This last Tuesday to the Tuesday before represented the single busiest public speaking period for me since Denver Film Festival week last October – I spoke in Beaver Creek twice for the last two films of their summer film series (Dark City and Spirited Away), completed a classic science fiction series for the Gilpin County Public Library (Wolf Rilla’s Village of the Damned), and subbed once, as a favor, for local NPR critic Howie Movshovitz (away at Telluride) for his monthly “Tattered Cover Film Series” at the Starz Filmcenter: a presentation of Mark Sandrich’s 1935 Top Hat. Four different presentations of four very different films, complete with notes (and sometimes handouts), to four different audiences in the course of seven days. It takes its toll on a guy in surprising ways.
But the most surprising thing when I first started doing this critic thing professionally (besides every other thing about this critic thing), was the amount of public speaking that you were expected to do in the course of your job: introducing films, conducting on-stage Q&A sessions with visiting talent, teaching the occasional course, lecturing the occasional captive audience. In the course of the last five years, I’ve spoken to groups of “at risk” high school kids about foreign films, gone to speak at a career day, and done something like two hundred post-film discussions – I’ve been on panels of film critics (sometimes with hostile filmmakers in the audience and on stage), facilitated post-screening discussions with Vincent Gallo, Cory McAbee, David Cronenberg, Bob Rafelson and others, moderated panels, been publicly slandered by a minor Canadian producer, served as a judge on a couple of festival juries – and, in the last couple of years, even been asked to program my own series. It’s fun if you like that sort of thing, I guess.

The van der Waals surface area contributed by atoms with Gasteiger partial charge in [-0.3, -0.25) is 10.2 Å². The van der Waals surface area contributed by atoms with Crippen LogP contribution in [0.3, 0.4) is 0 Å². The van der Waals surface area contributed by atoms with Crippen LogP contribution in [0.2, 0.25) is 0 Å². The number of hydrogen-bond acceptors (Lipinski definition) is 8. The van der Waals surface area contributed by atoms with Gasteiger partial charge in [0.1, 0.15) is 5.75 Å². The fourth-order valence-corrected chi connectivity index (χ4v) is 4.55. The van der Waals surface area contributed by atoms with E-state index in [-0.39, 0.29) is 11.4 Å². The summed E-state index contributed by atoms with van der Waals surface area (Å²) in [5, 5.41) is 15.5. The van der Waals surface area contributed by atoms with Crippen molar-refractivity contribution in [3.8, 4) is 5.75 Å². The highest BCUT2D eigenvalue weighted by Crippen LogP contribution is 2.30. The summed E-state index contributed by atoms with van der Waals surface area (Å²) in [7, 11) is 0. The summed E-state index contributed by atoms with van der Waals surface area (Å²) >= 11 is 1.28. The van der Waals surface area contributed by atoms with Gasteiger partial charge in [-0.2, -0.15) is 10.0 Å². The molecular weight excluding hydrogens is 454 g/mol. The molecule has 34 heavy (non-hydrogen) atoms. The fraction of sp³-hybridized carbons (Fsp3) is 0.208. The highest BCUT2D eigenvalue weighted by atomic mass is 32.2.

Anymore, it’s the only real pleasure that I take from the job.
The interaction with people immediately following one of these screenings is amazingly gratifying. You make a lot of assumptions about audience when you’ve experienced, first hand, dispiriting cinema only to have it gross into the nine-digits. The new wrinkle this summer was having to suffer some of your peers writing op pieces about how critics are “out of touch” when they slam some happy horseshit like Meet the Fockers only to have it go on to be the top-earning comedy of all time. When I chimed in with a two-star review of Million Dollar Baby, in fact, the vast majority of the hate mail had something to do with how did I dare to deviate from the (at one point) 99% of the rest of the critics (call it 100%, I was the 1%), and diss the best American movie ever made? Something about the rule of consensus – about mob think, yes?
Yet lost in that is the fact that right after the screening, I got into an argument with one of my colleagues – I said that it didn’t matter what else was released this year, Million Dollar Baby was going to win the Best Picture Oscar because, and I quote myself, “Oscar eats this shit with a spoon”. I went on the record in my Oscar predictions, for what it’s worth. I don’t know how that makes me out of touch, exactly; if you asked me after the aggressively mediocre (and timid, and conventional) The Wedding Crashers if it was going to do boffo business, I would’ve told you without reservation that it would. Gangbusters, in fact. It’s not so much that I’m out of touch as it is that I have a pretty good – and pretty cynical – idea about the kind of stuff that’s going to pack ‘em in.